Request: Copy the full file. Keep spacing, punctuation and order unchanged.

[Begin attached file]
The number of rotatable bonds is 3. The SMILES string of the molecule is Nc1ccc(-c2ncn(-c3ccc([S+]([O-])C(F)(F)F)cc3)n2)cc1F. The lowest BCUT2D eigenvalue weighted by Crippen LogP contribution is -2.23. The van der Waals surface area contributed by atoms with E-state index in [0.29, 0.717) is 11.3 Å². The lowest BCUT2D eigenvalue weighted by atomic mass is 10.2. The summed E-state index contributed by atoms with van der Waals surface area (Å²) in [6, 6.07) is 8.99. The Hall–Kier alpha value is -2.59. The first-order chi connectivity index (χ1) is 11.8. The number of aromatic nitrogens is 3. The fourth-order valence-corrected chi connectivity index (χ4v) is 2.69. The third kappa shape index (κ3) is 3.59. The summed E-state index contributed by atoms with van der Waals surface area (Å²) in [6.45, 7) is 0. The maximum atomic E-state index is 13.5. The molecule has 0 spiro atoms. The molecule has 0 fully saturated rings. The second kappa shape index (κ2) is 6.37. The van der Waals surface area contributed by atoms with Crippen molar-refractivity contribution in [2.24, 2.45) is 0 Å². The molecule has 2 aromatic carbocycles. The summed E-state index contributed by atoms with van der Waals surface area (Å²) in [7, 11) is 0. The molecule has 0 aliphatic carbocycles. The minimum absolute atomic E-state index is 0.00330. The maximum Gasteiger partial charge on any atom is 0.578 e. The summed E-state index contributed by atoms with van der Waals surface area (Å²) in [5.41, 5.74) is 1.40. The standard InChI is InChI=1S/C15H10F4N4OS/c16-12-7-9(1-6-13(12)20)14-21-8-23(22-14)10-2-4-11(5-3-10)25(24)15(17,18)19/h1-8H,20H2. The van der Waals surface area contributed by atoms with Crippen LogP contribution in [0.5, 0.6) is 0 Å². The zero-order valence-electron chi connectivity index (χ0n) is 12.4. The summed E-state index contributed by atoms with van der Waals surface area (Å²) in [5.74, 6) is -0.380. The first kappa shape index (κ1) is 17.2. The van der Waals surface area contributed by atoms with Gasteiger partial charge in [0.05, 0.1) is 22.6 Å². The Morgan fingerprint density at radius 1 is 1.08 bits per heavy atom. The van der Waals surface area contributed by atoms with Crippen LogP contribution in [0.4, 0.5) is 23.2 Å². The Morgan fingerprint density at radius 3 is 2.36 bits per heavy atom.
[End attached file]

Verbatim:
The number of rotatable bonds is 3. The SMILES string of the molecule is Nc1ccc(-c2ncn(-c3ccc([S+]([O-])C(F)(F)F)cc3)n2)cc1F. The lowest BCUT2D eigenvalue weighted by Crippen LogP contribution is -2.23. The van der Waals surface area contributed by atoms with E-state index in [0.29, 0.717) is 11.3 Å². The lowest BCUT2D eigenvalue weighted by atomic mass is 10.2. The summed E-state index contributed by atoms with van der Waals surface area (Å²) in [6, 6.07) is 8.99. The Hall–Kier alpha value is -2.59. The first-order chi connectivity index (χ1) is 11.8. The number of aromatic nitrogens is 3. The fourth-order valence-corrected chi connectivity index (χ4v) is 2.69. The third kappa shape index (κ3) is 3.59. The summed E-state index contributed by atoms with van der Waals surface area (Å²) in [6.45, 7) is 0. The maximum atomic E-state index is 13.5. The molecule has 0 spiro atoms. The molecule has 0 fully saturated rings. The second kappa shape index (κ2) is 6.37. The van der Waals surface area contributed by atoms with Crippen molar-refractivity contribution in [2.24, 2.45) is 0 Å². The molecule has 2 aromatic carbocycles. The summed E-state index contributed by atoms with van der Waals surface area (Å²) in [7, 11) is 0. The molecule has 0 aliphatic carbocycles. The minimum absolute atomic E-state index is 0.00330. The maximum Gasteiger partial charge on any atom is 0.578 e. The summed E-state index contributed by atoms with van der Waals surface area (Å²) in [5.41, 5.74) is 1.40. The standard InChI is InChI=1S/C15H10F4N4OS/c16-12-7-9(1-6-13(12)20)14-21-8-23(22-14)10-2-4-11(5-3-10)25(24)15(17,18)19/h1-8H,20H2. The van der Waals surface area contributed by atoms with Crippen LogP contribution in [0.5, 0.6) is 0 Å². The zero-order valence-electron chi connectivity index (χ0n) is 12.4. The summed E-state index contributed by atoms with van der Waals surface area (Å²) in [5.74, 6) is -0.380. The first kappa shape index (κ1) is 17.2. The van der Waals surface area contributed by atoms with Gasteiger partial charge in [0.05, 0.1) is 22.6 Å². The Morgan fingerprint density at radius 1 is 1.08 bits per heavy atom. The van der Waals surface area contributed by atoms with Crippen LogP contribution in [0.4, 0.5) is 23.2 Å². The Morgan fingerprint density at radius 3 is 2.36 bits per heavy atom.